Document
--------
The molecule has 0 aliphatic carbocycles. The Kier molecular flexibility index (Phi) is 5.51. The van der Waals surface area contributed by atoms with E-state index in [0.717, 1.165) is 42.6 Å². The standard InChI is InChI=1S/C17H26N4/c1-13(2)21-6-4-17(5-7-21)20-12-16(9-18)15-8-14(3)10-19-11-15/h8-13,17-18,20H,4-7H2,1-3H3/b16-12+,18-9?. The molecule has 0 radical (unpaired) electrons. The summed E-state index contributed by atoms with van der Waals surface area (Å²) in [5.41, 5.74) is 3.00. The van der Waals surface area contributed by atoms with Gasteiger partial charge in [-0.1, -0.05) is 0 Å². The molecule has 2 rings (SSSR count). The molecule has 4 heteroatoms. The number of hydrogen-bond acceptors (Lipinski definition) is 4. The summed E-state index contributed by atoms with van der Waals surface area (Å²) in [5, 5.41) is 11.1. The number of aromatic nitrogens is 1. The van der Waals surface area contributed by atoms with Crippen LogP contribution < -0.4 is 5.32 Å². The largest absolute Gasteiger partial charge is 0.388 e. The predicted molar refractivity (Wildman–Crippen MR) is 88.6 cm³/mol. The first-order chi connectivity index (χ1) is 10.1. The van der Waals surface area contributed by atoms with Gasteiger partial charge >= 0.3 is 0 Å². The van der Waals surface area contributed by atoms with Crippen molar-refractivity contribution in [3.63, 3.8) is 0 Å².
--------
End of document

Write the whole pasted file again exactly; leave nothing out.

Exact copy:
The molecule has 0 aliphatic carbocycles. The Kier molecular flexibility index (Phi) is 5.51. The van der Waals surface area contributed by atoms with E-state index in [0.717, 1.165) is 42.6 Å². The standard InChI is InChI=1S/C17H26N4/c1-13(2)21-6-4-17(5-7-21)20-12-16(9-18)15-8-14(3)10-19-11-15/h8-13,17-18,20H,4-7H2,1-3H3/b16-12+,18-9?. The molecule has 0 radical (unpaired) electrons. The summed E-state index contributed by atoms with van der Waals surface area (Å²) in [5.41, 5.74) is 3.00. The van der Waals surface area contributed by atoms with Gasteiger partial charge in [-0.1, -0.05) is 0 Å². The molecule has 2 rings (SSSR count). The molecule has 4 heteroatoms. The number of hydrogen-bond acceptors (Lipinski definition) is 4. The summed E-state index contributed by atoms with van der Waals surface area (Å²) in [5, 5.41) is 11.1. The number of aromatic nitrogens is 1. The van der Waals surface area contributed by atoms with Crippen LogP contribution < -0.4 is 5.32 Å². The largest absolute Gasteiger partial charge is 0.388 e. The predicted molar refractivity (Wildman–Crippen MR) is 88.6 cm³/mol. The first-order chi connectivity index (χ1) is 10.1. The van der Waals surface area contributed by atoms with Gasteiger partial charge >= 0.3 is 0 Å². The van der Waals surface area contributed by atoms with Crippen molar-refractivity contribution in [3.63, 3.8) is 0 Å².